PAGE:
By Nina Mbabazi Rukikaire (Ugandan Monitor)
A week is a long time in politics, so they say. Alas, we have Zambia to show for it. While we were all mesmerised by the gracious withdrawal from state power of Zambian President Rupiah Banda, little did we know that incoming President, Michael Sata, would wait for only one week before he started to unleash his pent-up anger on the MMD. I guess the title “King Cobra” wasn’t given to him for nothing.
Sata’s Patriotic Front (PF) having failed to convince the courts of law that his rival MMD (Banda’s party) had indeed imported campaign cars and not paid taxes, this week resorted to his control of the police forces to impound 37 vehicles belonging to the party. Of course he needs no reminders that a competent court had thrown out the case. He is now the President, and like many who have the power, has decided to use it not to bring justice, but to try and curtail a party that trailed by about 200,000 votes; a close enough margin to scare him.
Three lines from Rupiah Banda’s speech come to mind here as a reminder that nothing lasts forever. “To the victors, I say this: You have the right to celebrate but do so with a magnanimous heart…. Remember that the next election will judge you also. Treat those who you have vanquished with the respect and humility that you would expect in your own hour of defeat.” Very rare words coming out of an African leader, but there we had it, a speech to make us all proud to be African; a speech that separated us from uncivilised leadership. Rupiah joined the list of men that have served Africa with honour, and by his actions, his name will always be spoken alongside Mandela, Nyerere, Mogae, to mention a few.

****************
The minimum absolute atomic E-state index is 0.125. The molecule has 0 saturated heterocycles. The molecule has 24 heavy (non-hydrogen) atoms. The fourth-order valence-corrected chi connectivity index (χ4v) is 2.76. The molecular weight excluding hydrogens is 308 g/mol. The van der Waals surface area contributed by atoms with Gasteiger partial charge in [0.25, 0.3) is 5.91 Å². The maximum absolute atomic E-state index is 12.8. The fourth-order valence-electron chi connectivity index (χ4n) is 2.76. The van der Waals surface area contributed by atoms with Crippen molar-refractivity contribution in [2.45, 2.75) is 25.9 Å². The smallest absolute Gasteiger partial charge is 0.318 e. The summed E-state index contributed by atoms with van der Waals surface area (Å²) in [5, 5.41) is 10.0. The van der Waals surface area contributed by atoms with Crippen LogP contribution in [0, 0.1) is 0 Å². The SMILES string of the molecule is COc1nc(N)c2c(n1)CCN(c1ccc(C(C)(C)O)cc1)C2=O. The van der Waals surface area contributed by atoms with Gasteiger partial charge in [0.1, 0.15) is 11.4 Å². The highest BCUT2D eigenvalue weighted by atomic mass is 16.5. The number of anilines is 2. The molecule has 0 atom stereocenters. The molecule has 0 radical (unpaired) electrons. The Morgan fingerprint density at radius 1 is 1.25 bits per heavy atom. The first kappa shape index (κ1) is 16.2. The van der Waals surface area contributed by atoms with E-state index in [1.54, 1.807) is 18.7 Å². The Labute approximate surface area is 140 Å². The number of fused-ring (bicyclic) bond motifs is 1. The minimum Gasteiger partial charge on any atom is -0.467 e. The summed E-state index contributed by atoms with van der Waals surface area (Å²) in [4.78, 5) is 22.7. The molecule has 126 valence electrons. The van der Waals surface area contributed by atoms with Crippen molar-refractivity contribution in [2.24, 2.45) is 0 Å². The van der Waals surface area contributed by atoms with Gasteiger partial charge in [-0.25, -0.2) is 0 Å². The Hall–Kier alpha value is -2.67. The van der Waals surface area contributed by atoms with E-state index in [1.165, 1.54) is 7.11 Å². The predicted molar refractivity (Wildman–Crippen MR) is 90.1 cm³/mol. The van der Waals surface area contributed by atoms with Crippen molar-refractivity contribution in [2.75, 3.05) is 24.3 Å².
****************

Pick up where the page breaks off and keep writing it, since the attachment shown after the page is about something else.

But President Sata’s actions this week underscored why elections in Africa are violent, or at the least bring out the worst in supposedly good people. Leadership remains open to abuse in Africa.
Elections are violent because we citizens assume the best from our leaders, often-times to see the exact opposite. The MMD of course has its history of such underhanded methods of operation and Sata may have suffered some of these tricks; but to show in the first week that finally the rulings of the court of laws need not be respected because one is President says a lot about what kind of leader he shall be; leave alone the empty promise to transform Zambia in 90 days, an impossible feat by any measure. It is likely that he knows that Banda’s words will come back to haunt him in five years when he has not delivered on his promises. It is then that most people will open their eyes and say, how comes we never saw that character in the beginning?
It is at moments like this that the Zambians needs to rise to the challenge in all wings of government where they have representation and put in place laws that will protect their democracy. As Banda said, their independence was hard-fought and won on the blood of many Zambians. To not see the dangers in existing loopholes and plug them would dishonour their nation’s history.
President Sata’s actions this week shows us that every generation has a cause to fight for, a reason why they must take up active service in any field to do whatever they can for their country. If an entire generation chooses to sit on the sidelines and ignore their service to country, then they should not complain when the democracy they get is not one they desire.
Ms Mbabazi is a social critic.